Each year, the Peace Corps receives 18,000 applications and accepts only 4,000 people for service positions abroad. This year, three of the 4,000 volunteers fulfilling their passions for humanitarian work are soon-to-be University of Lynchburg alumni.
Two of the Lynchburg alumni are Bonner Leaders. International relations and Spanish major Hannah Wolf ’19 will join the Peace Corps’ education program and Biomedical science major Dakota Shepherd ’19 will join the health program as a community health promoter in Sierra Leone. A third Lynchburg alum, French major Caitlin Tolley ’19 . Woll, will be stationed in Rwanda with an education program.
“The expectation is to be very involved with the community and students in sports and extracurricular activities,” Tolley said. “There is a lot of emphasis on building relationships to become a part of my village.”
Wolf has known she wanted to join the Peace Corps ever since her first year at Lynchburg, when Dr. Edward DeClair, dean of Westover Honors College, connected her with an alum stationed with the Peace Corps in Benin, West Africa.
“She was very helpful and informative,” Wolf said. “I even reached out to her when I began the application process for advice. I was also exposed to many different cultures through the European Union Simulation and Model United Nations that I participated in for two years.”
Tolley became interested in humanitarian work when she was in middle school, but she didn’t hear about the Peace Corps until her second year at Lynchburg, when veteran Peace Corps volunteer and former faculty member Dr. Lisa Pierce gave her some information and contacts.
“I had originally debated on doing missionary work to help people, but only because I didn’t know any other program to get involved with,” Tolley said. “Dr. Pierce was very helpful because she gave me another option for getting involved in humanitarian work.”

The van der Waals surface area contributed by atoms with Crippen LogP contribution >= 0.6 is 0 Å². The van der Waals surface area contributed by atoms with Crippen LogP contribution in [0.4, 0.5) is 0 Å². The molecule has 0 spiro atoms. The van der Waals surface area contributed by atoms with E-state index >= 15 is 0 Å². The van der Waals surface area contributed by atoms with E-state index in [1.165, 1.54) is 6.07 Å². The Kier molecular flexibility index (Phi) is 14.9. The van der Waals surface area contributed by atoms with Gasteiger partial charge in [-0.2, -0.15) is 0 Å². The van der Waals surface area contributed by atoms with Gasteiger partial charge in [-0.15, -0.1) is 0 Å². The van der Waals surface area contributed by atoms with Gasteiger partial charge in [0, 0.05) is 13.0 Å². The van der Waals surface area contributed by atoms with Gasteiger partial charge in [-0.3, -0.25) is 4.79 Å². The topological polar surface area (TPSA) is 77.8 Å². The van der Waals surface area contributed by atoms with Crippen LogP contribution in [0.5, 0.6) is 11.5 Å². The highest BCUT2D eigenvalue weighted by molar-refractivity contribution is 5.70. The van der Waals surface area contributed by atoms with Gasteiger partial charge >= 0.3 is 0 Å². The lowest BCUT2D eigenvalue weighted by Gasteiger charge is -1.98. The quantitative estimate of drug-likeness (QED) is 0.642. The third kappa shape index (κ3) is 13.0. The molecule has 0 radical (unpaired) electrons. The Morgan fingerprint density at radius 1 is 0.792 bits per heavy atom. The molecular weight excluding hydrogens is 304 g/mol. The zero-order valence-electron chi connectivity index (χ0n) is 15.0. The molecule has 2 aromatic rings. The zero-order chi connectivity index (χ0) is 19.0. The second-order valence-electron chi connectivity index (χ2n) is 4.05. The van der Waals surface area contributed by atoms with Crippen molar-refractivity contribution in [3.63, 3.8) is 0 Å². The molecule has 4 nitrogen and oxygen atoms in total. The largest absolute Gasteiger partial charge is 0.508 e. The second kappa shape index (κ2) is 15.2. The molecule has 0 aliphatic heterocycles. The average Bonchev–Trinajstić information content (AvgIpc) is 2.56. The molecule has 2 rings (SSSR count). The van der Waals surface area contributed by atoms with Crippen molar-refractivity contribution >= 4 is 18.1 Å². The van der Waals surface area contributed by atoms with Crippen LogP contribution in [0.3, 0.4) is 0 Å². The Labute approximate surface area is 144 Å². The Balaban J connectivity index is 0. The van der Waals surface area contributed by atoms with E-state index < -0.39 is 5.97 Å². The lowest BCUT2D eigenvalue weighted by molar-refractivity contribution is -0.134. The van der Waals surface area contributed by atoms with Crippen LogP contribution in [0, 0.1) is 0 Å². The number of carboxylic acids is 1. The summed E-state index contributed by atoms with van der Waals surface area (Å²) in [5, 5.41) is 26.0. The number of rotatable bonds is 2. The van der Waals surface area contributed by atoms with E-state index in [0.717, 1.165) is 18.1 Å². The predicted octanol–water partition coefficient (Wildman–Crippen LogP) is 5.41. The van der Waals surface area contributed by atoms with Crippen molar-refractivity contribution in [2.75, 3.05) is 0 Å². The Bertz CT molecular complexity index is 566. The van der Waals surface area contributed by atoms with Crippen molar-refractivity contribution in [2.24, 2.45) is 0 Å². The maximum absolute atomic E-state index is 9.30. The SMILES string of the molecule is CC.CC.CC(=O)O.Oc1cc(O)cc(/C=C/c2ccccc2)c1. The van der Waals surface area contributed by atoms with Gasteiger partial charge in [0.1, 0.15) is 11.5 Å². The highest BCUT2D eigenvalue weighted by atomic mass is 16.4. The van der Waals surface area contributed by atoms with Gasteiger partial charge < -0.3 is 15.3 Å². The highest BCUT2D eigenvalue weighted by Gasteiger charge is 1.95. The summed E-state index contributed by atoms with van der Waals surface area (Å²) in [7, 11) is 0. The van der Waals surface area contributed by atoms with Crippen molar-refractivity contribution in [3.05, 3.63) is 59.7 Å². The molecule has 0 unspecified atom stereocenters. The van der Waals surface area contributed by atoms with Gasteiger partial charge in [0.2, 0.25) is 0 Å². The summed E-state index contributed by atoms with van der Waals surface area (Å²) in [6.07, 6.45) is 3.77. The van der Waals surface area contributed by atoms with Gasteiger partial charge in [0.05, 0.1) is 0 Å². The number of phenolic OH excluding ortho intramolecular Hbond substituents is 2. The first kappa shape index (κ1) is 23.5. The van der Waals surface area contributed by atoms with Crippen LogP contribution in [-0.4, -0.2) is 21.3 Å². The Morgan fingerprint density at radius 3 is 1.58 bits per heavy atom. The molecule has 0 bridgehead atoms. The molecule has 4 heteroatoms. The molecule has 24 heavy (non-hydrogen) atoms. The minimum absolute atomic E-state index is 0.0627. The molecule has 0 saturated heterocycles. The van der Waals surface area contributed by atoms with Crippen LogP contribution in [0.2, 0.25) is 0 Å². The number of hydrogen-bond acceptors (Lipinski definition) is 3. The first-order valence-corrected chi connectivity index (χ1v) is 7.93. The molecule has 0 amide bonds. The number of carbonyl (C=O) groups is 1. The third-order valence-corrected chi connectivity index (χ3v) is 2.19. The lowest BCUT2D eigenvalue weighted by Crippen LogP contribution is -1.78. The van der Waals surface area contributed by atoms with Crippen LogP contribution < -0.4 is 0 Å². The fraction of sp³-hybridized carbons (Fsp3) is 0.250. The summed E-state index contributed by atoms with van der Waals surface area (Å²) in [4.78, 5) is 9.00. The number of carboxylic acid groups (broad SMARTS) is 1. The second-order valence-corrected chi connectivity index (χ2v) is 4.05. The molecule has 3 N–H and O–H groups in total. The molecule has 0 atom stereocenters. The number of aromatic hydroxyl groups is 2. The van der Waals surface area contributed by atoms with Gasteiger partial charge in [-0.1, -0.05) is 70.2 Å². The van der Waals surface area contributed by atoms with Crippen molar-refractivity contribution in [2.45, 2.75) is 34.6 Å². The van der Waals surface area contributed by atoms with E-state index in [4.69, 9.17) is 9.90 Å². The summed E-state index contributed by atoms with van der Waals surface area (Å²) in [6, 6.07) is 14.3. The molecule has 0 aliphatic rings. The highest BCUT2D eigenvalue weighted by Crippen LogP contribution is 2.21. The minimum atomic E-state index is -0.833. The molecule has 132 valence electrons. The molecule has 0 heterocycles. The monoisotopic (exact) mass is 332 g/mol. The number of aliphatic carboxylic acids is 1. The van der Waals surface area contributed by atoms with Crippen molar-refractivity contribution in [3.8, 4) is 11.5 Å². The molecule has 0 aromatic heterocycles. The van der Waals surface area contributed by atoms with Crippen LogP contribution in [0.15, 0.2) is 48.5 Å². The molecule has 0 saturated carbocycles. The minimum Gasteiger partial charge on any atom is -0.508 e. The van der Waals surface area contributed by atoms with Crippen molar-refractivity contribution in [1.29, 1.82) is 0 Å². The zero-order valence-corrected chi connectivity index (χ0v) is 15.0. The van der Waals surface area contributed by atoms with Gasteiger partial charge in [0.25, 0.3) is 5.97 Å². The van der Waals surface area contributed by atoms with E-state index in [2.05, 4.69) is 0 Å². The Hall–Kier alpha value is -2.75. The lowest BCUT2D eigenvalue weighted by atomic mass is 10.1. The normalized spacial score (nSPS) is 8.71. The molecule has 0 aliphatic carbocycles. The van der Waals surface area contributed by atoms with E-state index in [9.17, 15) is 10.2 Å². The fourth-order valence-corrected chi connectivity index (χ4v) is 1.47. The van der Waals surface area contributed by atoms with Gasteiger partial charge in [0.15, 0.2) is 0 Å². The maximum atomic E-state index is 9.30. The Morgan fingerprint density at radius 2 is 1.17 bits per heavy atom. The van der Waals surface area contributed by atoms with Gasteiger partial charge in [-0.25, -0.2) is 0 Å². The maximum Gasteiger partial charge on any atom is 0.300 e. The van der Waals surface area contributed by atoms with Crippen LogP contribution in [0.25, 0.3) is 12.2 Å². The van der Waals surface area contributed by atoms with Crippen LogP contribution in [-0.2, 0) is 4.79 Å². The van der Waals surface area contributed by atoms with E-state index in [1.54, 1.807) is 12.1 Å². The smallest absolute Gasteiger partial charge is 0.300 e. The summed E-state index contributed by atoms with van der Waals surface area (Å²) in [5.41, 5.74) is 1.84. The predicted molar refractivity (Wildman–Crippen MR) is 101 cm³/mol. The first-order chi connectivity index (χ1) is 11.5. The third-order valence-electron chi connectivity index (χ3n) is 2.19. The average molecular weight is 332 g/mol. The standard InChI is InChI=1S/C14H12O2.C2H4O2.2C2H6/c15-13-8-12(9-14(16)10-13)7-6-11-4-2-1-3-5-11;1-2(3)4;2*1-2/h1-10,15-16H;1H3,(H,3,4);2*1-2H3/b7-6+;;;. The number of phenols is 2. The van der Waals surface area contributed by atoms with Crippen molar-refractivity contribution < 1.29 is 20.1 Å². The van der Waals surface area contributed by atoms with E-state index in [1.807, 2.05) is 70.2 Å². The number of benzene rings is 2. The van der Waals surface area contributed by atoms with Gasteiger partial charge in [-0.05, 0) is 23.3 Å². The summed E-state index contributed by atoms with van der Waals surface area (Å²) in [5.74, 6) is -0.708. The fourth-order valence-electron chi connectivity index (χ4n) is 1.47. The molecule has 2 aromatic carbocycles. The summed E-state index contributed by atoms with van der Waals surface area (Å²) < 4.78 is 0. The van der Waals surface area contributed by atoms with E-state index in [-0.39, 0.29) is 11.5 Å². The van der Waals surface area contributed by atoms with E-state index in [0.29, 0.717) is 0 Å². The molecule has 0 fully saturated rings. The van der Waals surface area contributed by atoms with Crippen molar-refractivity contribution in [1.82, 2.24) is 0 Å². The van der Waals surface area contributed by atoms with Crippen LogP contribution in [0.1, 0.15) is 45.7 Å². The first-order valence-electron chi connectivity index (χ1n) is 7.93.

Shepherd, also a Westover Honors student, said a passion for service led her to join the Peace Corps. “I have always wanted to do service that is completely immersive, and the Peace Corps will give me a chance to use problem-solving skills and really communicate with people,” she said.
Studying abroad also influenced Wolf and Tolley’s decisions to join the Peace Corps. Wolf spent a semester living in Chile, affirming she wanted the furthest thing from a desk job. “I was also able to travel to Italy with Dr. Payerhin and Dr. Lipani, giving me first-hand exposure to issues abroad,” she said, referring to Dr. Marek Payerhin and Dr. David Lipani, professors of political science and English, respectively.
For Tolley, a study abroad experience in France impacted her decision. “When I was leaving France, I was struck with the sense that this was only the beginning,” she said. “I had gone outside my comfort zone and got through the challenges, so joining the Peace Corps is the next comfort zone that I’m ready to break out of.”
Shepherd said the University of Lynchburg, specifically its Bonner Leader Program, helped prepare her for this next journey. “As a Bonner Leader here at the University, I have gotten to grow my passion and see what you can really accomplish when you are with a group of people who really want to see and be the change,” she said. “I feel as though Lynchburg has really prepared me for this next big step.”